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"I know I would die if I could come back new." So sings Wilco's Jeff Tweedy on the wrenching "Ashes of American Flags," the centerpiece of the new century's first great rock record. Possible hyperbole aside, the fact is that Wilco really is reborn with every record, making them pop's answer to the late, chameleon-esque Miles Davis.

If you know one thing about YHF, you know it's the album that was so daring, so unexpected it got Wilco dropped from their (major) record label. The resulting outcry cemented their status as unlikely underground heroes and sparked an industry feeding frenzy. Fittingly in the context of the modern music biz, they later resurfaced on another subsidiary of the label that dropped them.

It's tempting not to talk about any specific songs here. Where 1999's Summer Teeth resembled a collection of great radio singles, this is a true album, like Dark Side of the Moon or OK Computer, only less self-involved and marginally more transparent.

Temptation aside, here are the highlights. "I Am Trying to Break Your Heart" is a churning stop-and-start with bells and willfully busy drumming. "Kamera" sounds like an '80s cover but it ain't. "War on War" is a driving rocker with a breezy '70s undertow. The throbbing, insistent timpani-like bass drum and last-call cackled vocals of "Radio Cure" are as dark as so-called "pop" music can get. And "Heavy Metal Drummer" is the sure hit single that--at Track 7--likely never made it to the ears of Wilco's impatient former label heads.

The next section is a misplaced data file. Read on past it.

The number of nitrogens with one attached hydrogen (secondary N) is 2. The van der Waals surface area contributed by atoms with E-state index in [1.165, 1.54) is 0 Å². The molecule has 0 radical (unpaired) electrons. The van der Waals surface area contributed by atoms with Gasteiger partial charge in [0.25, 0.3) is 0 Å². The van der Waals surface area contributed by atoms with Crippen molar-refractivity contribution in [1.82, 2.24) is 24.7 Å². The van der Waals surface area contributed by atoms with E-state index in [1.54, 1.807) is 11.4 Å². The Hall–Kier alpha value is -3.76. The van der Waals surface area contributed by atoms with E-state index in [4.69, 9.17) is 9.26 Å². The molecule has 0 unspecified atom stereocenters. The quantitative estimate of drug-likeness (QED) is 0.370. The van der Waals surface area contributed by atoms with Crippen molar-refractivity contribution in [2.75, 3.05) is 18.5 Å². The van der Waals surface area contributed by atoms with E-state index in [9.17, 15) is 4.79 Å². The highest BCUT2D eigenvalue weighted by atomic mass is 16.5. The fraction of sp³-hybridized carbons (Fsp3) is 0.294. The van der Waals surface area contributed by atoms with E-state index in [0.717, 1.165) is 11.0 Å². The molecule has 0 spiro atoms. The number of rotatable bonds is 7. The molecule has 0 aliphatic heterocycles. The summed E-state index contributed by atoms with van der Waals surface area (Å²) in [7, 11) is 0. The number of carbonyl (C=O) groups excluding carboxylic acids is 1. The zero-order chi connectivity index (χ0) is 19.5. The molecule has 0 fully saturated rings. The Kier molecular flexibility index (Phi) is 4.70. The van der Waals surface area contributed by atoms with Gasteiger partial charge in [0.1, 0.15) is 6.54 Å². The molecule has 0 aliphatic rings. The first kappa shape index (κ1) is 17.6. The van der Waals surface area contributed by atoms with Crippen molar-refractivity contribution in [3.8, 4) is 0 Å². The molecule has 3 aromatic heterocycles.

As usual, Tweedy's songs are at once impeccable and distinctive. And he seems to have trusted enough in their quality to twist and manhandle them in every way possible, both during the recording and mixing processes. The result? Like the strained vocals he exhales, he bleeds every last bit out of them.

Tweedy gets lots of help from legendary avant-garde Chicago producer Jim O'Rourke. Contrary to what one might expect, O'Rourke has claimed in interviews that he actually reined the band in from its looping creative orbit. It's hard to know exactly how extensive his role may have been. But from the distinctive snare pop to the woozy keyboards and recurring distorted short-wave radio sounds, these songs bear his imprint and are the better for it.

With YHF already selling well beyond expectations, the last laugh belongs to Wilco. They've made a record that slowly unfolds with each listen, its meanings coming in and out of focus like images under a dim streetlight. A record that possesses a stubborn hopefulness and an undeniable greatness. As a result, it seems plausible that, 25 years from now, it will still appear near the bottom of the Billboard 200, right next to Dark Side of the Moon.

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